I agree - it is not a problem unique to Afghanistan. And often the boys are victims just as much as the girls. I know young men who were promised in arranged marriages from the time of their births. If they reject these arrangements, it brings shame to their whole family and is seen as a rejection of their culture and values. It's a sad phenomena and I too pray that it will end.

Lea's picture

Thank you for sharing such a

Thank you for sharing such a painful and tragic story, Kara
I can only imagine the desperation that Malalai felt as she decided to end her life rather than marry a man she knew would make her miserable. It's very sad that the family didn't believe that encouraging Malalai to get an education and to make her own decisions was a possible option.
I agree with you that in patriarchal societies both girls and boys are being told what their roles are and how they should behave. They believe that this is how they must act and if they do reject common practices, they are seen as a disgrace.
Unfortunately, practices such as arranged marriage shows us that there is still a lot of work to be done in order for fathers to value their daughters and to empower them.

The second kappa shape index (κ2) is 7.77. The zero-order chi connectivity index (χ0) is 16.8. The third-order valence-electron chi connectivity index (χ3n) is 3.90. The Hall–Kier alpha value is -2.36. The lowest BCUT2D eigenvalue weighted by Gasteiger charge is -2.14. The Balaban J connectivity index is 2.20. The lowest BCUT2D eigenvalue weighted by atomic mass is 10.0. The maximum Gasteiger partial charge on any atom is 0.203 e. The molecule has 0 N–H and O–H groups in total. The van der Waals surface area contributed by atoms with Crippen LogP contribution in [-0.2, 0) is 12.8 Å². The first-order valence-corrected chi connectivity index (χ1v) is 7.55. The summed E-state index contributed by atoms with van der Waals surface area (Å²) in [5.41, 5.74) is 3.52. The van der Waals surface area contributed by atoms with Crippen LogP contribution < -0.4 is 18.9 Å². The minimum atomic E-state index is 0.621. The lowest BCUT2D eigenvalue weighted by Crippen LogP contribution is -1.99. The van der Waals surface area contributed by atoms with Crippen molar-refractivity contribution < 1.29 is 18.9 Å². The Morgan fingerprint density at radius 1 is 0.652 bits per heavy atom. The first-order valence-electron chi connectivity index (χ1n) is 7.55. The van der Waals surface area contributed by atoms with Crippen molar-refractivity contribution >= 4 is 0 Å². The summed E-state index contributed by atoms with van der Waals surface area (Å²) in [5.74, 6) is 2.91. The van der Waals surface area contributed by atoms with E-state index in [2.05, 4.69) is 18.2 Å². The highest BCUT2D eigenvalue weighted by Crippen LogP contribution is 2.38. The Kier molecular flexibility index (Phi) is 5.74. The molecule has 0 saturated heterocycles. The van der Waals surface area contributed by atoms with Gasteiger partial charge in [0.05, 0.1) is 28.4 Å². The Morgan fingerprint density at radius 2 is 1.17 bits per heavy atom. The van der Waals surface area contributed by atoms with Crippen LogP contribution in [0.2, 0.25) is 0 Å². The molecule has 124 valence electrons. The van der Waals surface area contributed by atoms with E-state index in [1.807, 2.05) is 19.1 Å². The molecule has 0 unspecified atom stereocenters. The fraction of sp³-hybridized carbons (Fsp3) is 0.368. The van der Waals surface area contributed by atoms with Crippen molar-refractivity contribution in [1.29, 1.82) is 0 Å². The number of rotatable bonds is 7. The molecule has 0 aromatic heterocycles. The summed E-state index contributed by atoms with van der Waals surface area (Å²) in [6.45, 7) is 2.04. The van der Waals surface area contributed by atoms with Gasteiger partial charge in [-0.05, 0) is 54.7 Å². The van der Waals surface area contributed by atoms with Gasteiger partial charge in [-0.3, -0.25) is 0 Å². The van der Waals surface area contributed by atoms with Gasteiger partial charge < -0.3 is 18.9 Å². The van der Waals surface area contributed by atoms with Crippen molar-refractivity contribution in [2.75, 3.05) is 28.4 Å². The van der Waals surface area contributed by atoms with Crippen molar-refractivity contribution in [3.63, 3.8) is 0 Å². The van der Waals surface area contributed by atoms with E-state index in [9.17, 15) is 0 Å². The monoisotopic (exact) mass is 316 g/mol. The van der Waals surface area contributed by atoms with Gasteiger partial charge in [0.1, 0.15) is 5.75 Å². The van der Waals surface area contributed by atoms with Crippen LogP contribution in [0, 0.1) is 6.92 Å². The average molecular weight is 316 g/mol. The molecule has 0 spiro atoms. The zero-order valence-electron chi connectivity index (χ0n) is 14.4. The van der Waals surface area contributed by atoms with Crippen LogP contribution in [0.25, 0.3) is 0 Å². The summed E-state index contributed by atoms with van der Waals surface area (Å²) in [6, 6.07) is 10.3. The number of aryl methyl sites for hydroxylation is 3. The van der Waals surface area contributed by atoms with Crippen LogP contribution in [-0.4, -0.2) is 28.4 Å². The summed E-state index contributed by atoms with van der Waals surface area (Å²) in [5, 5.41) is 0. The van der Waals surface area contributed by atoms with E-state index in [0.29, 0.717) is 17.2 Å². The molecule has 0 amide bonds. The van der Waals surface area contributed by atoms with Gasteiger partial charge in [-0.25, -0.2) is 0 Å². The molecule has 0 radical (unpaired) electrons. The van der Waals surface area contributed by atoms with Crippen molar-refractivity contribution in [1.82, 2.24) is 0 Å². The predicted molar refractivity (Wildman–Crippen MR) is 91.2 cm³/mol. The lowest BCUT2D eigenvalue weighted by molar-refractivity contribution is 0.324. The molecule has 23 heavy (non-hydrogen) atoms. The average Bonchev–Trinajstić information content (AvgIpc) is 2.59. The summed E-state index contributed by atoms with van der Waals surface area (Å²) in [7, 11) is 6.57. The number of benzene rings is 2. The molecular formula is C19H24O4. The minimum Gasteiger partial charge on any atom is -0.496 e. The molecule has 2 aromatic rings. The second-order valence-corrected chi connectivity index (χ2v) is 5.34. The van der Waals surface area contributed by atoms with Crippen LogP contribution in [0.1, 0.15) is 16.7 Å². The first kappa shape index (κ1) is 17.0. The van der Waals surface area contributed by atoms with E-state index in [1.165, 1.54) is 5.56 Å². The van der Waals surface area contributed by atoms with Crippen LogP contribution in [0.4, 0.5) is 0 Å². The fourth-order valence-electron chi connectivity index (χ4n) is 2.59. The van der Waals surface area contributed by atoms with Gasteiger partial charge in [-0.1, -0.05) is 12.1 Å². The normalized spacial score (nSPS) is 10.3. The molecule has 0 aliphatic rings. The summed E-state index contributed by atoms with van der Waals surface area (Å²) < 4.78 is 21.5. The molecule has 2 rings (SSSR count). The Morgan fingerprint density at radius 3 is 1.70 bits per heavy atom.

Kara-Amena's picture

Thanks Lea

It's hard for me to put myself in Malalai's position. It's hard for me to imagine the desperation that would drive me to take my own life. I've had the luxury of making my own choices and choosing my own destiny for my whole life. Not all of my choices have been good ones. And it's been hard for me to step back and watch my grown children make some bad choices - but it's how we grow and learn. I am not against arranged marriages and know of many such marriages that are very happy. It's foreign to my culture, but I can also appreciate it and see the benefits.

Forced marriages are different than arranged marriages and it's important to recognize that difference. Islam does not support forced marriages. Islam wants people to marry with consent. The religion has been distorted to support forced marriages and it's a completely inaccurate interpretation of the faith.

I agree there is a lot of work to be done in many patriarchal societies. And I am thankful to know so many people in those societies who are doing that work. Strong, independent women and open-minded, sensitive men. Knowing so many wonderful people from those cultures gives me hope that we can all make the world a better place. And I thank you Lea for the contribution you are making in those efforts. Thanks for the bridges you have built and the people you have helped.